The government has attempted to derail arguments about homosexual adoption and the rights of children in the context of the referendum by introducing the Children and Family Relationships Bill. Apart from making it legal for same-sex couples to adopt (and thus depriving the child of either a mother or a father), it will also extend rights to donor-assisted human reproduction to same-sex couples and single people and will allow the identity of sperm donors to be hidden from their children until they turn 18.
Politically, the government’s ambition is to rush the legislation through in order to legalize adoption by homosexual couples by the end of March, in an attempt to take the adoption issue out of the debate entirely.
But the government is unlikely to be successful in shutting down the debate about children. According to Breda O’Brien, Irish Times columnist, the Children and Family Relationships Bill is itself of doubtful constitutionality, but by redefining marriage, the provisions of the bill would be given a “seal of constitutional approval, and they will be impossible to change back.”
Ireland’s Catholic bishops have not been silent on the issue. Following their spring meeting, the bishops issued a statement emphasizing that they “cannot support an amendment to the constitution which redefines marriage and effectively places the union of two men or two women on a par with the marriage relationship between a husband and wife, which is open to the procreation of children. … What will we be expected to teach children in school about marriage? Will those who sincerely continue to believe that marriage is between a man and a woman be forced to act against their consciences?”
However, it is not clear how active the Church will be during the referendum campaign. The latest bishops’ statement “encourages everyone to think about these issues and to vote on May 22,” while Archbishop Diarmuid Martin of Dublin has warned priests against the distribution of material related to the referendum in Dublin churches.
But in an March 19 address to the Iona Institute, Archbishop Martin stated, “There is something irreplaceable in that relationship between a man and a woman who commit to each other in love and who remain open to the transmission and the nurturing of human life, within an intergenerational framework which contributes to the stability of society.” He also warned, “In the current debate, normal parliamentary procedures seem rushed.”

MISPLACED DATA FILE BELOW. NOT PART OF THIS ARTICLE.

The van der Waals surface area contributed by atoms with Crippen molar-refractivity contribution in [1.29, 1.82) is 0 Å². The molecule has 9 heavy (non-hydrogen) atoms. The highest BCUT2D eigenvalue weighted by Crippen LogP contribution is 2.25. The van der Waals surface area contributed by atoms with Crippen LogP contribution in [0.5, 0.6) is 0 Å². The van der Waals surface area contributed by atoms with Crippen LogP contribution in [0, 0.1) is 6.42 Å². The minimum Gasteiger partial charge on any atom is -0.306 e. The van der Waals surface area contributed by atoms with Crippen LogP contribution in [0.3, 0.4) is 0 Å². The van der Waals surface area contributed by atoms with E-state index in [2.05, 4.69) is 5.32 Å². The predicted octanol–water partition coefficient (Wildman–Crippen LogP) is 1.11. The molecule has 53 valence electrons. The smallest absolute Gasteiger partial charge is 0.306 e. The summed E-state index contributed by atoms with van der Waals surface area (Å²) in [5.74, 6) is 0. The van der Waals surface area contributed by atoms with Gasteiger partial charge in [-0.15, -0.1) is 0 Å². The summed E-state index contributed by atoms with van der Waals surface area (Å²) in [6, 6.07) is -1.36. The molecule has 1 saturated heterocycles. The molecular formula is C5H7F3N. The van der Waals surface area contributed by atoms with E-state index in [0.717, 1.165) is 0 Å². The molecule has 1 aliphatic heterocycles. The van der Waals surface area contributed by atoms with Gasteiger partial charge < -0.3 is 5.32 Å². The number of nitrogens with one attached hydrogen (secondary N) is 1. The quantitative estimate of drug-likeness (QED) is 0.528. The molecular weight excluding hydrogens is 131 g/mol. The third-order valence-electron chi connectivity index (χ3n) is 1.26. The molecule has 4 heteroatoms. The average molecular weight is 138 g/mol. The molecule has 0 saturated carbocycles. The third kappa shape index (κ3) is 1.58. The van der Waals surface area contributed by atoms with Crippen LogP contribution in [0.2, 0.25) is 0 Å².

If opinion polls are to be believed, the referendum may pass easily. Some polls show that 70%-80% of voters are in favor of the amendment. But the experience of many other Irish referenda on socially sensitive issues is that the early lead in favor of change declines dramatically closer to voting day.
And there is evidence that a lot of the support for same sex “marriage” is extremely soft — despite the large majority apparently in favor of change, only a minority say they are “certain” to vote Yes, and some government ministers are publicly worried about the referendum being lost.
Opponents of the change will be hoping that the experience in Slovenia, where early support for same-sex “marriage” was overturned when the public voted in a referendum, will be repeated in Ireland. To date, no European Union country has endorsed homosexual “marriage” by referendum.
Whatever happens on May 22 will likely have significant consequences for other countries and other moral issues. The international homosexual lobby sees changing Irish marriage law as a key strategic objective and views the prospect of losing the referendum as a tremendous setback. But the vote will also have significant implications for Ireland’s remaining protections against abortion, and it is now openly speculated that this referendum is an early test of the Church’s remaining political clout.
The stakes on May 22 could not be higher.
Elizabeth Adams writes from Dublin.